There are some movies that you think about months or years after you’ve seen them, and Topside is one of those. Releasing today, March 25th on Apple TV, Topside is set in the Freedom Tunnel, the famous train underpass below Riverside Park. The film recreates the world of the “mole people” and the tunnel itself with impeccable precision. The artist Chris Pape, legendary for creating the murals that give the tunnel its nickname, personally repainted the artwork in an abandoned tunnel in Rochester, New York. But at the heart, Topside is a story about a mother and her five-year-old girl who have made a home in the Freedom Tunnel and are suddenly forced to flee aboveground — topside — on a brutal winter night after police evict the residents.
Topside is written and directed by Celine Held and Logan George, starring Held as the mother and Zhaila Farmer as her daughter Little. When I first heard about the film, I got in touch with Celine and Logan and had one of those great New York City conversations amongst people who have a deep appreciation for and understanding of New York. The film shows, in its honest portrayal of homelessness, what it means to be a family amidst urban uncertainty, and the reality of life above and below in a big city. We also spoke at length about the production of the film and how the tunnel was recreated.
I first screened Topside in the fall of 2020 as the pandemic was raging and it regularly still pops up in my consciousness. I was the mother of a three-year-old and I didn’t know it yet, but I would be pregnant again with another daughter in just a few months. Topside left me thinking major existential thoughts about motherhood, about New York City, and its hidden, dark side. Topside, which won top awards at the Venice Film Festival and at SXSW, is an incredible must-watch for New York City fans.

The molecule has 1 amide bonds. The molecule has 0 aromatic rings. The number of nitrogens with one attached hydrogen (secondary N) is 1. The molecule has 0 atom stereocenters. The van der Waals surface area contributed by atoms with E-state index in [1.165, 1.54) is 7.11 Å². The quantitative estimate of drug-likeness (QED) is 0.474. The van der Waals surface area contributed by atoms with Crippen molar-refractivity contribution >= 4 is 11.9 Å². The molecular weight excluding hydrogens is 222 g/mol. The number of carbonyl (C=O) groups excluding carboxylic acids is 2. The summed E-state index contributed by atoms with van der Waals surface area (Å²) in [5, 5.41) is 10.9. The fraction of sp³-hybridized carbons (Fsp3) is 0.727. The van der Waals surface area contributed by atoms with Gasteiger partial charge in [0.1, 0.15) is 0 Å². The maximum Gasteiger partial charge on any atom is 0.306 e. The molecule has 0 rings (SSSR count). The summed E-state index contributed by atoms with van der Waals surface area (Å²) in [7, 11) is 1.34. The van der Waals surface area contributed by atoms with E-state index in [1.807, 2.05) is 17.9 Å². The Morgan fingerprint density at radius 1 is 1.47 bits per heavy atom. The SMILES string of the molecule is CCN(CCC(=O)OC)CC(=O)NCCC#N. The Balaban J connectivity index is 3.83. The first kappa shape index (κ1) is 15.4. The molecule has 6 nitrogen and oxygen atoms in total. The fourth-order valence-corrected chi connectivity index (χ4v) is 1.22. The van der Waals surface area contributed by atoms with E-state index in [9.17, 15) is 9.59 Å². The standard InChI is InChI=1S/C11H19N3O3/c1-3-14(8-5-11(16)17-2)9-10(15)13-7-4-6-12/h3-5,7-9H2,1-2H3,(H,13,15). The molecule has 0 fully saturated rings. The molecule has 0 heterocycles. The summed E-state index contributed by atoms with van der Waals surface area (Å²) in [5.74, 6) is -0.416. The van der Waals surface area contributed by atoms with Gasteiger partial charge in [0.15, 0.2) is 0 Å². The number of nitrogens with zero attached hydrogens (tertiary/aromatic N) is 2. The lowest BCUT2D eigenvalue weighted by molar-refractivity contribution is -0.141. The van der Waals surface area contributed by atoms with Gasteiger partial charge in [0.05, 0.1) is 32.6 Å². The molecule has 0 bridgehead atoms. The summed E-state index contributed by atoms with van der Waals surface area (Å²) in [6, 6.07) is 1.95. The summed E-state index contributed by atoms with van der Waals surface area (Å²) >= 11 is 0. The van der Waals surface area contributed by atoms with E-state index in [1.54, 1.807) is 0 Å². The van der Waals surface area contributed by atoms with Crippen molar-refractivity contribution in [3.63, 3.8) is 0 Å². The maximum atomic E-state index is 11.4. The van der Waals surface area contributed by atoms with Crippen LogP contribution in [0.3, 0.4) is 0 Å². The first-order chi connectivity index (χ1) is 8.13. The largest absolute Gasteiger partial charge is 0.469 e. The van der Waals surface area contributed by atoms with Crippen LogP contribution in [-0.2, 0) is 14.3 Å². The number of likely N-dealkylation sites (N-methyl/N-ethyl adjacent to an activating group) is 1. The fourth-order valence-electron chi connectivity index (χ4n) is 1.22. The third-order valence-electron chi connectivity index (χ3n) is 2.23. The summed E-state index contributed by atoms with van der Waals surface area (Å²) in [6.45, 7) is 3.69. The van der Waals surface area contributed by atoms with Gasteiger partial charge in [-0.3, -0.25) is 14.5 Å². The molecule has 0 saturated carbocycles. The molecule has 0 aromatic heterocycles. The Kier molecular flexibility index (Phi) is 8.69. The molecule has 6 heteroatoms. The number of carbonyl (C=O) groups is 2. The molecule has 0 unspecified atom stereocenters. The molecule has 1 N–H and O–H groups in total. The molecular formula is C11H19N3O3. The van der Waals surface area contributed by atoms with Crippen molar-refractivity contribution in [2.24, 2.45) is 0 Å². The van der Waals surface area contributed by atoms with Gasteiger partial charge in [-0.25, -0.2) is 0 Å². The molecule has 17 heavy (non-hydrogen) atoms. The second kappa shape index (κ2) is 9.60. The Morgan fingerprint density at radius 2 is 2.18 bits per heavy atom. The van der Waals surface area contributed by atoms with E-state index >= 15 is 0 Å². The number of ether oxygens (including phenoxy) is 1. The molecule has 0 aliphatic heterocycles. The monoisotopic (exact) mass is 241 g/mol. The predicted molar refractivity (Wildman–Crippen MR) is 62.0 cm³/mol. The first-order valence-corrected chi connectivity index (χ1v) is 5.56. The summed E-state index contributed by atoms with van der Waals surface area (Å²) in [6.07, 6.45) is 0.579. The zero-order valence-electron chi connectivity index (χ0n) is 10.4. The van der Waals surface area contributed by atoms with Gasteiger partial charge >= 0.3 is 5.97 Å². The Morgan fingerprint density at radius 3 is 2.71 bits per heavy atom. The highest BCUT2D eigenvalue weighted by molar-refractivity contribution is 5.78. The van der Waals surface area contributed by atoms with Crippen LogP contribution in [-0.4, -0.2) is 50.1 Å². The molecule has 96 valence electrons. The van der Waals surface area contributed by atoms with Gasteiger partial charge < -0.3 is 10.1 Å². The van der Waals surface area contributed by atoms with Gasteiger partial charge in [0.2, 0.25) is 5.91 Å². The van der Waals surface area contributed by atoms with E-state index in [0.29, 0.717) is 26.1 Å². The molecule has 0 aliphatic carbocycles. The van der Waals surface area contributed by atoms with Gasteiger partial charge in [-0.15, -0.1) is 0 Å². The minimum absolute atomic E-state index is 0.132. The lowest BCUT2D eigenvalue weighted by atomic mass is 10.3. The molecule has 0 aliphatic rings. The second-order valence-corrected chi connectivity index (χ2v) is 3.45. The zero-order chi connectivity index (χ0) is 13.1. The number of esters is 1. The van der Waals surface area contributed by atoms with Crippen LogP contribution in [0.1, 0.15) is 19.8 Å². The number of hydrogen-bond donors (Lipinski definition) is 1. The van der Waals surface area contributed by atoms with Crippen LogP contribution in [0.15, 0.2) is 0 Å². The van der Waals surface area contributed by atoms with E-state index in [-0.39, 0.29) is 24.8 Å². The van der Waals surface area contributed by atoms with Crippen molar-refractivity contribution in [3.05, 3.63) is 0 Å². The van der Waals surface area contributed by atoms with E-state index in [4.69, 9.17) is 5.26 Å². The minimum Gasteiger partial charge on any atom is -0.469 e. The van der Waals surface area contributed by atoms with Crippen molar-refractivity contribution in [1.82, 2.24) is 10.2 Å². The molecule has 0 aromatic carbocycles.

In our interview, Celine and Logan told me they have been big fans of Untapped New York since they moved to New York in 2009. “You have no idea how long we’ve been looking at your website. I moved to New York in 2009 and basically, my whole existence in New York has been on Untapped [New York].” The idea for Topside came about from their own urban exploration experience inside the Freedom Tunnel, something our team also did in 2013.
Celine says, “The first time I went into the Freedom Tunnel was in 2012. And at that time there were still some remnants. I remember there being milk cartons and cardboard and a lot of cinderblocks. You could still see like, ‘Third of May‘ [a work by Chris Pape]. It was water damaged, but not to the extent it is today at all. ‘Self portrait’ was still there. And I was arrested in 2012. And at that point, I was really on this train of, ‘We have to shoot in the Freedom Tunnel.'”
Celine and Logan went into the Freedom Tunnel together in 2014 and “we just became obsessed with the architecture of it,” says Celine. As urban explorers to the core, of course, Celine and Logan wanted to be able to sneak down there for the shooting. But the film’s producer Nora Mendes shot down the idea right away due to the live tracks and the constant traversing of Amtrak trains that still go through there.
“So we found a couple of different tunnel systems that could have worked,” says Celine, and landed on the defunct subway system in Rochester. Logan explains that most of the system is completely covered, but to recreate the Freedom Tunnel accurately they needed light shafts to come in. Luckily, there is a small section known as the aqueduct, “that opens up to light,” says Logan, “and that’s the most famous part because you get actual light down there.”